Roth OLi RA1 Review

Allow me to paint a picture. While attempting to form this introduction, I’m sitting before my system, the Killer’s ‘Battle Born’ album spinning in the CD player. And, at the other end of the chain are a tiny, unassuming pair of sub-£100 bookshelf speakers. And the sound? it’s magical.

The speakers in question are Roth’s OLi RA1s – a tiny, 2-way rear ported bookshelf design, boasting a 4” woven fibreglass mid/bass drier and a 1” black diamond silk dome tweeter. Acoustically tuned by Richard Alan, their tiny cabinets are finished in a classy mat black (white is also available), with magnetic grilles and integral wall brackets.

In the box, you’ll find the speakers wrapped in cloth bags, nestled within foam blocks rather than the usual crumbly polystyrene. You also get a bag containing some documentation, hooks for the wall brackets, and a selection of soft foam pads. 2 Sizes of pad are provided – 8 thin circular pads are for use as feet on the bottom of the speakers, while the 4 larger pads are designed to be used to support the rear of the speakers if you hang them on the wall.

Once unwrapped, the RA1s have a decent weight to them given their small stature, and feel solidly made. The usual tap test reveals a little resonance on either side, but certainly nothing of any real concern.

On the front, both drivers are surrounded by neat plastic trims, effectively hiding any fixings to give the RA1s a very clean appearance. To further enhance this, the magnet grille fixings are also hidden within the front baffle

Around back, you’ll find the bass port, as well as a set of single-wire terminals designed to accept bare wire, banana plugs or small spades. Up top, you’ll find the plastic hook for the included wall bracket.


Thanks to their small size, the RA1s are flexible with regards to positioning. Placing them out from a wall will render the bass a touch more tuneful and help to open up the sound, however they work equally well against a wall. They’re just as suited to stands are they are to hanging on their included brackets or sitting atop a bookshelf or desk.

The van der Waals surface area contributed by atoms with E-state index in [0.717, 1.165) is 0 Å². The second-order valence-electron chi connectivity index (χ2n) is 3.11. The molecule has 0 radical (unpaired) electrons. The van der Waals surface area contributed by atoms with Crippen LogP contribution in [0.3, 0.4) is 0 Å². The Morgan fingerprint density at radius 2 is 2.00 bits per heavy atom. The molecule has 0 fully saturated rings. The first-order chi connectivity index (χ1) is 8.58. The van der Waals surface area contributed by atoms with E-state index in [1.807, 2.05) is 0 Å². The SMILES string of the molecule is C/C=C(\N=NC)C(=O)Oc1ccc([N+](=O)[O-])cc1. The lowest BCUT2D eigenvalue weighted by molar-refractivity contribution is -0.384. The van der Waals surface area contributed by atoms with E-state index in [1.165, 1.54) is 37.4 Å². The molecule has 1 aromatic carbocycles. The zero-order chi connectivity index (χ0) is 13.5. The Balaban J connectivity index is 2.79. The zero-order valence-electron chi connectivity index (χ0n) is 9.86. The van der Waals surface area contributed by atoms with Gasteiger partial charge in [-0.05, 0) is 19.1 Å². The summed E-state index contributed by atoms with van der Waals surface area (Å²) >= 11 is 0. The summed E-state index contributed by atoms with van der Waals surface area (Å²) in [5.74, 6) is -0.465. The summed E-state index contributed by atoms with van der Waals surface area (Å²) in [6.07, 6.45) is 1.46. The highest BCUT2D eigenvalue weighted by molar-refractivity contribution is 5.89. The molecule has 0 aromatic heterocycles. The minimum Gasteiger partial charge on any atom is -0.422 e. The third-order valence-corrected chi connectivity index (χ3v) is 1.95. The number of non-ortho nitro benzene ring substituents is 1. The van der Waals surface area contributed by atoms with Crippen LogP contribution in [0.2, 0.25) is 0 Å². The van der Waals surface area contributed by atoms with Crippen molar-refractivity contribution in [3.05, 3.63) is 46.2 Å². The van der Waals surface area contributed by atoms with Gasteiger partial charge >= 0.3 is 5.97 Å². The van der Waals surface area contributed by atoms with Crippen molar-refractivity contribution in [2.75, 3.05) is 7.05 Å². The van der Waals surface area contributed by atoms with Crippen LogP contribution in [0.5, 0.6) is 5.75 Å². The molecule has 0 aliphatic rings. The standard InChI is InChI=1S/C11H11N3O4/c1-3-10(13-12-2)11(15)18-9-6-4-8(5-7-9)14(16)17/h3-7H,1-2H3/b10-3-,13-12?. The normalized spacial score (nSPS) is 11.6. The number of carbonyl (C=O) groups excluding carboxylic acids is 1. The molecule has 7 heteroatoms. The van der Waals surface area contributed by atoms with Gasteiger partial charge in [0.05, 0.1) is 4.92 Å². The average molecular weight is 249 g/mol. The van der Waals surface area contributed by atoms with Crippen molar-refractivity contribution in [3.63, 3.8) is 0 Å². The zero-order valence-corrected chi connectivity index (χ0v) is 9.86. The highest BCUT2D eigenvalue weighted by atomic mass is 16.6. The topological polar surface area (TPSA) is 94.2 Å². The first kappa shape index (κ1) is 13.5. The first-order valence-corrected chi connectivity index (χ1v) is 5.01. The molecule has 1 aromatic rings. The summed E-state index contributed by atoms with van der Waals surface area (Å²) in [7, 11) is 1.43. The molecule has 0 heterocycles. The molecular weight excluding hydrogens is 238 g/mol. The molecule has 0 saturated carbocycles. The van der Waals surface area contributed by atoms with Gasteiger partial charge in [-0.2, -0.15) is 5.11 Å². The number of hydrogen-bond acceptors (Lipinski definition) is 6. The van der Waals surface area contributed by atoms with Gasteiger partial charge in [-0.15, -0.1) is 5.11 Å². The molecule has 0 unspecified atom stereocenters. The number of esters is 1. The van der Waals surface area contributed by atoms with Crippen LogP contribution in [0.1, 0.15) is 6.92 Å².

Before getting down to any serious listening, I allowed the speakers to run in for a few days. Though the sound was certainly not bad to start with, allowing them to run in opened up the sound considerably, and tightened up the bass.

And, inserting disc after disc proves that these little sub-£100 speakers are astounding in their ability to deliver crisp, clean, engaging music. Sure, the sound can’t be described as ‘room-filling’ – that’s an impossible ask of such a tiny pair of speakers with their tiny drivers. And the bass won’t cause your windows to rattle, especially at lower volumes. But what these speakers lack in large-scale sound reproduction and low-end grunt, they make up for in timing, an excellent rhythmic ability, and excellent instrument placement throughout the sound stage.

Turn them up, and the sound gets better. These speakers thrive on power. The bass is more prominent and better defined, and the sound stage opens out. But – most importantly – they’re great fun to listen to.


At this point, you may be asking yourself – self, just how did Roth do it? I don’t know either. But they did – and the resulting product is the OLi RA1.

The RA1 is a seriously good speaker for the price. They’re the perfect starter speakers for a budget hi-fi setup. They’re right at home on your desk as part of a small desktop setup. And they’re well-suited to hanging on the walls as part of a surround sound system. The possibilities are endless. For the price, I simply can’t fault them. Highly recommended.

By Ashley

I founded Audio Appraisal a few years ago and continue to regularly update it with fresh content. An avid vinyl collector and coffee addict, I can often be found at a workbench tinkering with a faulty electronic device, tweaking a turntable to extract the last bit of detail from those tiny grooves in the plastic stuff, or relaxing in front of the hi-fi with a good album. A musician, occasional producer and sound engineer, other hobbies include software programming, web development, long walks and occasional DIY. Follow @ashleycox2

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